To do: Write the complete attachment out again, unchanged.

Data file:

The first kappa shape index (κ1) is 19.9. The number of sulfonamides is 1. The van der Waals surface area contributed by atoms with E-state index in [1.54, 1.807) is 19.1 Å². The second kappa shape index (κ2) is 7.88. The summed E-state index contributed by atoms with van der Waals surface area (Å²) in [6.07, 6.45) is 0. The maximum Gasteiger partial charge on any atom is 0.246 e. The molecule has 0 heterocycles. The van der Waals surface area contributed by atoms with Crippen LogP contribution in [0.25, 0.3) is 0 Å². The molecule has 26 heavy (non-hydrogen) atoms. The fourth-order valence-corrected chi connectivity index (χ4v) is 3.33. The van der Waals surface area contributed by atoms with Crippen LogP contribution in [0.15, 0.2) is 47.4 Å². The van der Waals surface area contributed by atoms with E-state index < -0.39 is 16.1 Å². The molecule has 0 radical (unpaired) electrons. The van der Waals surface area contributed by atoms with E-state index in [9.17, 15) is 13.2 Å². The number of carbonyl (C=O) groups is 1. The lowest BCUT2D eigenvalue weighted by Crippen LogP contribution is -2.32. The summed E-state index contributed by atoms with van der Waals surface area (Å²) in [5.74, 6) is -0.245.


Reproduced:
The first kappa shape index (κ1) is 19.9. The number of sulfonamides is 1. The van der Waals surface area contributed by atoms with E-state index in [1.54, 1.807) is 19.1 Å². The second kappa shape index (κ2) is 7.88. The summed E-state index contributed by atoms with van der Waals surface area (Å²) in [6.07, 6.45) is 0. The maximum Gasteiger partial charge on any atom is 0.246 e. The molecule has 0 heterocycles. The van der Waals surface area contributed by atoms with Crippen LogP contribution in [0.25, 0.3) is 0 Å². The molecule has 26 heavy (non-hydrogen) atoms. The fourth-order valence-corrected chi connectivity index (χ4v) is 3.33. The van der Waals surface area contributed by atoms with Crippen LogP contribution in [0.15, 0.2) is 47.4 Å². The van der Waals surface area contributed by atoms with E-state index < -0.39 is 16.1 Å². The molecule has 0 radical (unpaired) electrons. The van der Waals surface area contributed by atoms with E-state index in [9.17, 15) is 13.2 Å². The number of carbonyl (C=O) groups is 1. The lowest BCUT2D eigenvalue weighted by Crippen LogP contribution is -2.32. The summed E-state index contributed by atoms with van der Waals surface area (Å²) in [5.74, 6) is -0.245.